NEW YORK — If this is how Serena Williams serves when she can’t practice properly because her right shoulder is sore, watch out when she’s 100 percent healthy.

A year after falling two wins short of a calendar-year Grand Slam by bowing out in the U.S. Open semifinals, Williams showed zero signs of shoulder trouble Tuesday night as she began her bid for a record-breaking 23rd major title.

She hit 12 aces and reached 121 mph on her powerful serve during a 6-3, 6-3 victory over Ekaterina Makarova, a potentially tricky first-round opponent at Flushing Meadows.

“I was pleased with my serve, because I haven’t been hitting a lot of serves at all,” the 34-year-old Williams said. “In practice, none of them were going in, so I was definitely excited about that.”

Since equaling Steffi Graf’s mark for most Grand Slam singles trophies in the Open era, which dates to 1968, by earning No. 22 at Wimbledon in July, the No. 1-ranked Williams had only entered one event – the Rio de Janeiro Olympics, where she was upset in the third round. She cited a sore shoulder in withdrawing from a hard-court tournament a week later.

She looked perfectly fine against Makarova, a two-time Grand Slam semifinalist who is ranked 29th and beat Williams in straight sets at the 2012 Australian Open.

“I knew today I needed to be focused because I’ve played her. She’s gotten to the semifinals. She goes deep in majors. She knows how to play big matches on big courts. She’s not intimidated,” Williams said. “I knew I had to really come out today. It was my only option, really.”

Well, consider that done.

Wearing black sleeves on each arm – she called the accessories “definitely functional” because they “keep my muscles warm” – Williams averaged 108 mph on first serves and won 17 of the first 20 points she served, 36 of 46 overall, never appearing to be the least bit bothered by anything.

And she even figured maybe the time she couldn’t spend serving during training sessions paid off, in a way, because she was forced to work on other aspects of her game, including footwork.

“I couldn’t hit any balls. I wanted to stay fit, so … I guess that kind of helped me out a little bit,” she said.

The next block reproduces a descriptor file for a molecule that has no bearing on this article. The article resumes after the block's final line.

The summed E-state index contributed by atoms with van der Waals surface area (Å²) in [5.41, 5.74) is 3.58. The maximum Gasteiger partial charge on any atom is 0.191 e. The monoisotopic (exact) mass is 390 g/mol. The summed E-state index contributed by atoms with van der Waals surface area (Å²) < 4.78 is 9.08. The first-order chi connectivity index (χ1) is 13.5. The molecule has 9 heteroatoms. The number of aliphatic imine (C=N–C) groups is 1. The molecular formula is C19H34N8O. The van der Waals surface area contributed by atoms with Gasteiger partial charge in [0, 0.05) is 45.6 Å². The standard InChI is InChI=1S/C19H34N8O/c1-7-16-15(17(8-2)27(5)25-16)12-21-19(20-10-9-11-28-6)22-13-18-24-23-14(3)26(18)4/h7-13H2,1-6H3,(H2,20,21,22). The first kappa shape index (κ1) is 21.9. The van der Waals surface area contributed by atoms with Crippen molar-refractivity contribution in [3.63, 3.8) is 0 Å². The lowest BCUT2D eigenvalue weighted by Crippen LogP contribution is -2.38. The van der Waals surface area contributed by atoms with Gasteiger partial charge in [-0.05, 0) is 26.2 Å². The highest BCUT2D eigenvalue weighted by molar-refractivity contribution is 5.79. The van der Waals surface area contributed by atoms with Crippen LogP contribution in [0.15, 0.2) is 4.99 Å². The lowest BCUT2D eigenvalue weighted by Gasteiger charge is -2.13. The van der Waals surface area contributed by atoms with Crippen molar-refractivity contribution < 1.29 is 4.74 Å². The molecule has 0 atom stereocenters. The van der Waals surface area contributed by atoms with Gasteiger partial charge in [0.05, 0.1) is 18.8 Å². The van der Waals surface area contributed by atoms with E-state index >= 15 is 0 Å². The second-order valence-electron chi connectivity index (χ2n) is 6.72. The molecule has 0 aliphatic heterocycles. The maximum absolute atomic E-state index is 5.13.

In other matches Tuesday, Eugenie Bouchard lost 6-3, 3-6, 6-2 to 72nd-ranked Katerina Siniakova of the Czech Republic, a player who only once has been as far as the third round at a major tournament. The match was filled with 46 unforced errors by Bouchard, who also was treated for blisters on her feet. It represented the latest early loss for a 22-year-old Canadian who reached three Grand Slam semifinals two years ago – and none since.

A year ago at Flushing Meadows, Bouchard got a concussion from a fall at the facility and withdrew before playing in the fourth round, and then missed most of the rest of the season. She filed suit against the U.S. Tennis Association in U.S. District Court in Brooklyn in October, and that case is still pending.

When she was at her peak, an early major loss by Bouchard was rather newsworthy. Her up-and-down 2015 and 2016 have changed that.

In other first-round action, Andy Murray beat Lukas Rosol 6-3, 6-2, 6-2; and Williams’ sister, Venus, got through a tougher-than-expected 6-2, 5-7, 6-4 win against Kateryna Kozlova.

There were various upsets during the afternoon, including 19-year-old American Jared Donaldson’s 4-6, 7-5, 6-4, 6-0 elimination of 12th-seeded David Goffin, and a loss by No. 29 Sam Querrey. Three seeded women departed, including former No. 1 and 2008 French Open champion Ana Ivanovic.

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